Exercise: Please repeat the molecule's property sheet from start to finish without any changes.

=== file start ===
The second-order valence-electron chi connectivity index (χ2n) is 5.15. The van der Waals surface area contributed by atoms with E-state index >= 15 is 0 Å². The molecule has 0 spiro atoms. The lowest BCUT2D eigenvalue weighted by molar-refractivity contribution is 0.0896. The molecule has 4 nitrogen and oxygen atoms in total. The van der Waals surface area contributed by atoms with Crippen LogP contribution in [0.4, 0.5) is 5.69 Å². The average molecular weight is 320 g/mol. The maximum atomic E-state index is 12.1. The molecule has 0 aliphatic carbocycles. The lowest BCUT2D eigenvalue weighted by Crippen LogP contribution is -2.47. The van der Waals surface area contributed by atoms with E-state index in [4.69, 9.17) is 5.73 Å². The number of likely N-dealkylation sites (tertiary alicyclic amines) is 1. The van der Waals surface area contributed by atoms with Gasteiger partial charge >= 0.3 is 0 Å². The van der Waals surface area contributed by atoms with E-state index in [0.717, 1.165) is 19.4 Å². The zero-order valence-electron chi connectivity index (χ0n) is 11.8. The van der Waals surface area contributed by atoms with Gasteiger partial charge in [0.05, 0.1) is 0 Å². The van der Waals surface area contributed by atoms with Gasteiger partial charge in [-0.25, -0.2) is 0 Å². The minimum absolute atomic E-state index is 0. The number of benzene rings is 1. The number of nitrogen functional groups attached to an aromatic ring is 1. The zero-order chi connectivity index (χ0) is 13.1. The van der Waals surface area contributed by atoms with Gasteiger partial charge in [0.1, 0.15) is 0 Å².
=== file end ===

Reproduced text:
The second-order valence-electron chi connectivity index (χ2n) is 5.15. The van der Waals surface area contributed by atoms with E-state index >= 15 is 0 Å². The molecule has 0 spiro atoms. The lowest BCUT2D eigenvalue weighted by molar-refractivity contribution is 0.0896. The molecule has 4 nitrogen and oxygen atoms in total. The van der Waals surface area contributed by atoms with Crippen LogP contribution in [0.4, 0.5) is 5.69 Å². The average molecular weight is 320 g/mol. The maximum atomic E-state index is 12.1. The molecule has 0 aliphatic carbocycles. The lowest BCUT2D eigenvalue weighted by Crippen LogP contribution is -2.47. The van der Waals surface area contributed by atoms with E-state index in [4.69, 9.17) is 5.73 Å². The number of likely N-dealkylation sites (tertiary alicyclic amines) is 1. The van der Waals surface area contributed by atoms with Gasteiger partial charge >= 0.3 is 0 Å². The van der Waals surface area contributed by atoms with E-state index in [0.717, 1.165) is 19.4 Å². The zero-order valence-electron chi connectivity index (χ0n) is 11.8. The van der Waals surface area contributed by atoms with Gasteiger partial charge in [0.05, 0.1) is 0 Å². The van der Waals surface area contributed by atoms with Gasteiger partial charge in [-0.25, -0.2) is 0 Å². The minimum absolute atomic E-state index is 0. The number of benzene rings is 1. The number of nitrogen functional groups attached to an aromatic ring is 1. The zero-order chi connectivity index (χ0) is 13.1. The van der Waals surface area contributed by atoms with Gasteiger partial charge in [0.1, 0.15) is 0 Å².